Perhaps this is due to the main character, Joe Coutts. He is so ‘boy’. I love reading stories with such a male feeling about them. It’s not like ‘oh, so manly,’ swooning over the characters or anything, I just love stories where there are boys being boys, making dumb jokes with each other and hanging out. Maybe because I am a girl who never had guy friends as a kid and now seeing friendships like that is foreign and interesting? I don’t know why I like them and, because I have no experience, I can’t really say that I am reading about authentic male friendships, but the relationships between Joe and his friends, Cappy, Zack, and Angus, are probably my favorite moments about this book. Hey, man, you are struggling with something and want us all to meet you at this place? Sure, see ya there. You’re getting chased by a priest? Bro, just get to this point and we will have your bike ready for you to jump onto. They don’t ask pesky questions into each other’s lives, they are just there for each other, a solid presence, a constant that can be relied upon.
The characters really took me for a loop. There are so many characters in this book, so many that they are hard to keep track of. Some could have been combined or eliminated. However, there were many characters essential to the plot and the character development of the story, like Sonja, the ex-stripper who has been included into the folds of the Native American community even though it is not her heritage. Crude speaking grandparents are all over the place, and while most of them don’t add to the plot, they are such a spark of humor in the book. The boys rehearse to each other before they go to a grandparent’s house words that they can’t say. They agree to get in and get out, as quick as possible. So these characters may not be essential to the plot, but they are essential to the creation of the beings that Joe and his friends become. Also the friends talking about the grandparents creates a deep community between the friends. They have done this before, so often it is automatic.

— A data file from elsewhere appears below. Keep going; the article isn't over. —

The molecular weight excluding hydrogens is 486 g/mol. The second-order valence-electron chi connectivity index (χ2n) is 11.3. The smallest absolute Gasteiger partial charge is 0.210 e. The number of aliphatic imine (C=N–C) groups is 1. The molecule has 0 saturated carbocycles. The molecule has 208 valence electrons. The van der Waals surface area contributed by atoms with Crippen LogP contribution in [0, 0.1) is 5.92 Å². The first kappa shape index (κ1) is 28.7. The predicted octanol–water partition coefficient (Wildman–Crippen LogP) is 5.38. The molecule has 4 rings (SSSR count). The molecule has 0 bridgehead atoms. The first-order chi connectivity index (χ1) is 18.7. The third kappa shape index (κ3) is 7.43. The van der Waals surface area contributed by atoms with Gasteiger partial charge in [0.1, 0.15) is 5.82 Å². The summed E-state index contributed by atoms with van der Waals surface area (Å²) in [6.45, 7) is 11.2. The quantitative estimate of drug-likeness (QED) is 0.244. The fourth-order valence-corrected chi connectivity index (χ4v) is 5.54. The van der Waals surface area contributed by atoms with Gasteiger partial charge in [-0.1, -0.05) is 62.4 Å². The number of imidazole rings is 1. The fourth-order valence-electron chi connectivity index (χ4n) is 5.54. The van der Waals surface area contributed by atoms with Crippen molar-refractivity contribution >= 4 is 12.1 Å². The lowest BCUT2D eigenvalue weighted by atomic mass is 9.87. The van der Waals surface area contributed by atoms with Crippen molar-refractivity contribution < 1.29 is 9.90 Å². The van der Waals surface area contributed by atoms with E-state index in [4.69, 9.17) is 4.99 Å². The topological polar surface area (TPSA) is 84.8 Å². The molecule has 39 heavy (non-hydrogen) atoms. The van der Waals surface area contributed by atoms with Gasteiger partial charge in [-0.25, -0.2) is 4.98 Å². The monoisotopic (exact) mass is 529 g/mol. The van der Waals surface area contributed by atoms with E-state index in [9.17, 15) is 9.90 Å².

While the friends Zack and Angus aren’t the most defined of characters, sort of a packaged deal, Cappy is. He’s the looker of the four boys. He gets the girl, he’s the daring one, he’s the one who gets in fights. He is the exact opposite of Joe – the smart one who never gets in trouble, who follows all of the rules. It is interesting to see that at the beginning of the book, these two characters are a foil of each other. Cappy is put in place to make Joe more… Joe. Cappy having the hair and the outgoing nature highlights the opposite in Joe. But in the end of the book, it is like they even out. They meet in the middle to take an action both Cappy and Joe.